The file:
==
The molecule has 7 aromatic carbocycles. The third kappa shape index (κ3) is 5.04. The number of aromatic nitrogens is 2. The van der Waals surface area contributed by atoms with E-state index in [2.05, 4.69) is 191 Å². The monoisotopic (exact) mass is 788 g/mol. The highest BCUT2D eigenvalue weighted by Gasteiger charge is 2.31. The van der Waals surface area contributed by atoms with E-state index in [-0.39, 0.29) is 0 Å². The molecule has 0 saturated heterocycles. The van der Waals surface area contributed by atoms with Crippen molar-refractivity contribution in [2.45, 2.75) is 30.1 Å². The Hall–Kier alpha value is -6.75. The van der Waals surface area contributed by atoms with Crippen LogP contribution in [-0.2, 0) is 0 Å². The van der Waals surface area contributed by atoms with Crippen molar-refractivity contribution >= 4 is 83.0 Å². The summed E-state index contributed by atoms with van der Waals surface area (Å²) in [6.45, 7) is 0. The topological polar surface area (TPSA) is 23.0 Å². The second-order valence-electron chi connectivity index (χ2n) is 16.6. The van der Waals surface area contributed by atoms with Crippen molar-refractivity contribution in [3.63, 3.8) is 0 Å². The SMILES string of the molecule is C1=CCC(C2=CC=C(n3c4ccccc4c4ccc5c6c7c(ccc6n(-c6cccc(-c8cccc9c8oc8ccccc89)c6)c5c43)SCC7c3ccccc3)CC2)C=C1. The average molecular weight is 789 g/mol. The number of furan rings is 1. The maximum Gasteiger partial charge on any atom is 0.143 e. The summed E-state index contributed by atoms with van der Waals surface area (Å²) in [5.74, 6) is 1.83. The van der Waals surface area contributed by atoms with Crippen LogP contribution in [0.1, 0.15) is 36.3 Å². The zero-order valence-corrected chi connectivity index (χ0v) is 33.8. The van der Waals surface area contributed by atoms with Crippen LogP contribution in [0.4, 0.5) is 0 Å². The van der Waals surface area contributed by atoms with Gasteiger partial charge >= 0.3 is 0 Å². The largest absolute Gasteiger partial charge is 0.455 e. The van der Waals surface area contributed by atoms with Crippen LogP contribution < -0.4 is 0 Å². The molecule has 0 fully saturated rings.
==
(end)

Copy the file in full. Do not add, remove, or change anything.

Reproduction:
The molecule has 7 aromatic carbocycles. The third kappa shape index (κ3) is 5.04. The number of aromatic nitrogens is 2. The van der Waals surface area contributed by atoms with E-state index in [2.05, 4.69) is 191 Å². The monoisotopic (exact) mass is 788 g/mol. The highest BCUT2D eigenvalue weighted by Gasteiger charge is 2.31. The van der Waals surface area contributed by atoms with E-state index in [-0.39, 0.29) is 0 Å². The molecule has 0 saturated heterocycles. The van der Waals surface area contributed by atoms with Crippen molar-refractivity contribution in [2.45, 2.75) is 30.1 Å². The Hall–Kier alpha value is -6.75. The van der Waals surface area contributed by atoms with Crippen LogP contribution in [-0.2, 0) is 0 Å². The van der Waals surface area contributed by atoms with Crippen molar-refractivity contribution >= 4 is 83.0 Å². The summed E-state index contributed by atoms with van der Waals surface area (Å²) in [6.45, 7) is 0. The topological polar surface area (TPSA) is 23.0 Å². The second-order valence-electron chi connectivity index (χ2n) is 16.6. The van der Waals surface area contributed by atoms with Crippen molar-refractivity contribution in [3.63, 3.8) is 0 Å². The SMILES string of the molecule is C1=CCC(C2=CC=C(n3c4ccccc4c4ccc5c6c7c(ccc6n(-c6cccc(-c8cccc9c8oc8ccccc89)c6)c5c43)SCC7c3ccccc3)CC2)C=C1. The average molecular weight is 789 g/mol. The number of furan rings is 1. The maximum Gasteiger partial charge on any atom is 0.143 e. The summed E-state index contributed by atoms with van der Waals surface area (Å²) in [5.74, 6) is 1.83. The van der Waals surface area contributed by atoms with Crippen LogP contribution in [0.1, 0.15) is 36.3 Å². The zero-order valence-corrected chi connectivity index (χ0v) is 33.8. The van der Waals surface area contributed by atoms with Crippen LogP contribution in [0.4, 0.5) is 0 Å². The van der Waals surface area contributed by atoms with Gasteiger partial charge >= 0.3 is 0 Å². The largest absolute Gasteiger partial charge is 0.455 e. The van der Waals surface area contributed by atoms with Crippen LogP contribution < -0.4 is 0 Å². The molecule has 0 fully saturated rings.